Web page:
Apprentice of the Week: Joshwin Solomons

SAHorseracing took time out to chat to this week's Apprentice in the spotlight, Joshwin Solomons. Here's what he had to say.. 


Do you have any family connections to racing? If yes please elaborate.

My dad is jockey Morne Winnear.


How did you get involved in becoming an apprentice?

I went to the races at Kenilworth with my dad, and Mr Welsh spotted me in the paddock. He suggested I apply to the Academy.


How long have you had aspirations to become a jockey?

From when I was 10 years old I have dreamed of becoming a Jockey.


Is there any special traits especially or requirements one needs for the profession?

Strength of character and a desire to win.


How do you keep fit physically and mentally?

I gym a lot and practice meditation.


Who, if anyone, has inspired you in racing?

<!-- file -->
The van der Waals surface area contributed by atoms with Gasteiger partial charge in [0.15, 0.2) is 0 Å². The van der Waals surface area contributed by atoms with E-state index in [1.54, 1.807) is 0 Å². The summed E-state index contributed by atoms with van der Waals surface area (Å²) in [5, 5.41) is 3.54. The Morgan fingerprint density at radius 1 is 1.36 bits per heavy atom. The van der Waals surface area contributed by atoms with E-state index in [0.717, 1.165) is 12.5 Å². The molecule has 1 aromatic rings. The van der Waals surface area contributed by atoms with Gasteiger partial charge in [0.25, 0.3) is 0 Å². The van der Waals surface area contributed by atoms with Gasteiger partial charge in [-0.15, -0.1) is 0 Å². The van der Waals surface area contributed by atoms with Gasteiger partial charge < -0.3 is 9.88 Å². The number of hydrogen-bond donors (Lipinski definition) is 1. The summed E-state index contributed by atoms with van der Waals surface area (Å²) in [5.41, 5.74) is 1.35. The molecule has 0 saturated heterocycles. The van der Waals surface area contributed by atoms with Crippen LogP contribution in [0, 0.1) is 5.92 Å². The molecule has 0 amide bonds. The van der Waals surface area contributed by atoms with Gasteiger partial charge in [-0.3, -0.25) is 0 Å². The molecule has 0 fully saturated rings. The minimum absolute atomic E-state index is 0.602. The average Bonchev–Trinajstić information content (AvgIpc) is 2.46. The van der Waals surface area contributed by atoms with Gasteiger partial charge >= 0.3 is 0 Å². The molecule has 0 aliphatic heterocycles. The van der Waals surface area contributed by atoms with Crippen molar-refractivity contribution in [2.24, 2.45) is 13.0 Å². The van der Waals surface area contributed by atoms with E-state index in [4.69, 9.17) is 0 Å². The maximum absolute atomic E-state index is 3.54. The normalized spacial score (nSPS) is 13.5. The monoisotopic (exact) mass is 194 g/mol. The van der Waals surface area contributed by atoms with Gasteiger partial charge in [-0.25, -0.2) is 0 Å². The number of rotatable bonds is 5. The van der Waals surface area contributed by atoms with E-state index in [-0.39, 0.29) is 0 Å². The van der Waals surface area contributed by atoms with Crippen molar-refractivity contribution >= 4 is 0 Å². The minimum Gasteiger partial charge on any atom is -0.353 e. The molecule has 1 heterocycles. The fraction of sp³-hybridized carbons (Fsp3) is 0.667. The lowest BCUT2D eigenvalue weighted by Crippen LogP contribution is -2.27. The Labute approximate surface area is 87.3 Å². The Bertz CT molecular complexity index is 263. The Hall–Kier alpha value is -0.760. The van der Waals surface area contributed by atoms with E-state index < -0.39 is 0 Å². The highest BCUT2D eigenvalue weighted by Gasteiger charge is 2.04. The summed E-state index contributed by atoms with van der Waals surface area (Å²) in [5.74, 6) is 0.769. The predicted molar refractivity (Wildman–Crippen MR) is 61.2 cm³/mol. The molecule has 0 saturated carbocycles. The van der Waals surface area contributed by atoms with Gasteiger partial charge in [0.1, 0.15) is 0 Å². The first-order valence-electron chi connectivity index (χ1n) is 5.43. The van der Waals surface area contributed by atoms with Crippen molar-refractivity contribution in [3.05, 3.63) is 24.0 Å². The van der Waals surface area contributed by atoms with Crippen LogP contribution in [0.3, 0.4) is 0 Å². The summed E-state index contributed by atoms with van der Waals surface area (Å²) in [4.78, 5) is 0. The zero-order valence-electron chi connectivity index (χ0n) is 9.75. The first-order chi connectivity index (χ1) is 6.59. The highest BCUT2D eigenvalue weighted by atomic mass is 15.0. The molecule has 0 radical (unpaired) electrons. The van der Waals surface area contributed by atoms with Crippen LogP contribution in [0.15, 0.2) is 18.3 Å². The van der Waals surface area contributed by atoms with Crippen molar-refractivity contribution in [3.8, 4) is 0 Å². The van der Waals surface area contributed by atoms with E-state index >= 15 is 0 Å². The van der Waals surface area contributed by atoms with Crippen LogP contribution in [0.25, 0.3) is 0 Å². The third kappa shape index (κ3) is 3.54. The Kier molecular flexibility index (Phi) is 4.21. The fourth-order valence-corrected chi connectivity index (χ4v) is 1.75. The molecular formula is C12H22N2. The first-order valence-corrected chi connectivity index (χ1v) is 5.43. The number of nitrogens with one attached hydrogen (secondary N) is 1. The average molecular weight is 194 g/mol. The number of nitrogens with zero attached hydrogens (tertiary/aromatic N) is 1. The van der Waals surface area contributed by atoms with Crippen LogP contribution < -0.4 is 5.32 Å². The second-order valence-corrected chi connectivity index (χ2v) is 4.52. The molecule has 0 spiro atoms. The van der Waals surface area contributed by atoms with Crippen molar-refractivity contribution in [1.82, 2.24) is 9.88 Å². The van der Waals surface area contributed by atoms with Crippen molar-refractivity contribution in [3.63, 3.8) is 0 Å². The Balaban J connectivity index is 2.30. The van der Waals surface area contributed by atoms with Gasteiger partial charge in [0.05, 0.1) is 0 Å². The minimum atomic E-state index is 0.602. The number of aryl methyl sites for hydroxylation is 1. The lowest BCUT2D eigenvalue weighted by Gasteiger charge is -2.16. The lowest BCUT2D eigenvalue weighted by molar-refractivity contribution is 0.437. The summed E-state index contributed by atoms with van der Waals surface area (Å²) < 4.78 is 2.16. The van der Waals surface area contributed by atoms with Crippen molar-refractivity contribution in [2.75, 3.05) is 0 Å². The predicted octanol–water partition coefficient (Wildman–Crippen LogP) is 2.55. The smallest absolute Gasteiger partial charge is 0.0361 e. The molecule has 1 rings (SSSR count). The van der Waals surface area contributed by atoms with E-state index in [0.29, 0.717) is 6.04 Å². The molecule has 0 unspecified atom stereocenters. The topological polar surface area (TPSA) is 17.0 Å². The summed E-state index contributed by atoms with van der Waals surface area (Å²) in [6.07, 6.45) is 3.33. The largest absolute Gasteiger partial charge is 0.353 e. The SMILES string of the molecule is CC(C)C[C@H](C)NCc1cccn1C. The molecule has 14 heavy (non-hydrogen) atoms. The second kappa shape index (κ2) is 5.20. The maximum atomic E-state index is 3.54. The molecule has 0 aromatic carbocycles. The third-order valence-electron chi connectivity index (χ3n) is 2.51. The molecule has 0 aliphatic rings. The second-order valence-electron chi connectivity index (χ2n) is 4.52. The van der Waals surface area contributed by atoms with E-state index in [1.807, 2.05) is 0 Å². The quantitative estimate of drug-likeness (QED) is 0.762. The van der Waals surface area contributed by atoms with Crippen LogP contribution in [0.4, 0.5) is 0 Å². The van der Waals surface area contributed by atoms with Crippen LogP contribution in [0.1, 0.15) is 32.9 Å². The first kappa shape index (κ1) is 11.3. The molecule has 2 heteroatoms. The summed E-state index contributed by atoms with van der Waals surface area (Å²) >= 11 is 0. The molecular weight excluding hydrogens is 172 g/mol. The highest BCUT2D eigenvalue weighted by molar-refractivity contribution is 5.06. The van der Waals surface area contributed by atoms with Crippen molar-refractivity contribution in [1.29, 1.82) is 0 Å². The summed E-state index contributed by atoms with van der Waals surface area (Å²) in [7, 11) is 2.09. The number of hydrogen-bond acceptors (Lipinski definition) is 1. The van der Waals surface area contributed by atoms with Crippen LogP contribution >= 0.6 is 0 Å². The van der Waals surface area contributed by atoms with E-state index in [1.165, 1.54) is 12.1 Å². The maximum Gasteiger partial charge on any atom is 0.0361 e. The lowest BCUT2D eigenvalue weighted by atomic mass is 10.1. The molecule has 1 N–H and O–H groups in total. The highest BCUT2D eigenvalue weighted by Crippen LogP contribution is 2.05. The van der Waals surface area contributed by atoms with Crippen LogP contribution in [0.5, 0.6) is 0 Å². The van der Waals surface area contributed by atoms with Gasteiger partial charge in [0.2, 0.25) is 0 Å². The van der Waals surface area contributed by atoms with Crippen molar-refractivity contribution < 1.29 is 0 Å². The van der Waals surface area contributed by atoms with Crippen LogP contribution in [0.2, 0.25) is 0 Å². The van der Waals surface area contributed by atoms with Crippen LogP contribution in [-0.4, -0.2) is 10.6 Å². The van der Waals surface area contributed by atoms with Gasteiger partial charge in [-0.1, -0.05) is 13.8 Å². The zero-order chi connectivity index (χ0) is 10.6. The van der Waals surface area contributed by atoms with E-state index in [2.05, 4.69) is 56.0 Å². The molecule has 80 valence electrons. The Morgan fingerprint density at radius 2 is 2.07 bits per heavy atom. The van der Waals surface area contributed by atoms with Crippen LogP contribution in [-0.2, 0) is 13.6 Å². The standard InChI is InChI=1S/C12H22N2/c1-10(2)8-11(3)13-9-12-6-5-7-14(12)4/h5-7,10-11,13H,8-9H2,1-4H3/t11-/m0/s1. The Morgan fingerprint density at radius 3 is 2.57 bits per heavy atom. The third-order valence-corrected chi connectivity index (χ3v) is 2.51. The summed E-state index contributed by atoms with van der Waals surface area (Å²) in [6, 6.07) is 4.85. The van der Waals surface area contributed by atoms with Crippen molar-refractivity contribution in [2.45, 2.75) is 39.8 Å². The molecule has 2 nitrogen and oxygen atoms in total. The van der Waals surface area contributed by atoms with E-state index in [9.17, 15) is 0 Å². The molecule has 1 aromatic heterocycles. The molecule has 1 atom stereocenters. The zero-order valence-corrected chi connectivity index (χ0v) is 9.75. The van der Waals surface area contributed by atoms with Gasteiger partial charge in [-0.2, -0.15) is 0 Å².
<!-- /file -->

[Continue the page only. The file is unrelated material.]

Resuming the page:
My dad, of course; and Smango Khumalo.


Who is your favorite jockey and why?

Pierre Strydom is my favourite, I think everything about him is top class.


What are the qualities or attributes that an apprentice needs to have in order to be successful in this game?

Dedication and hard work is absolutely necessary. You must also believe in yourself.


What race do you aspire to win, both locally and nationally?

Locally I would love to win the Cape Town Met and the Durban July. I would also love to win the King George Stakes run at Ascot.


Where is your favourite racetrack?

Kenilworth – which is the track in my hometown.


Give us an example of what you have learnt about racing riding (or work riding) specific to your technique or weakness that you have worked on successfully?

I have learnt how to judge my pace in the correct way and how to be patient.


Where do you see yourself in the future in this racing industry?

I would love to have the opportunity to race overseas, particularly in England.


What do you think of the SAJA and the work they do for you?

I have learnt a lot, about riding and the racing industry.


What advice would give a someone keen in getting involved in becoming an apprentice?

Don’t quit, this is not an easy profession, and it takes a lot of hard work and strength of character. 

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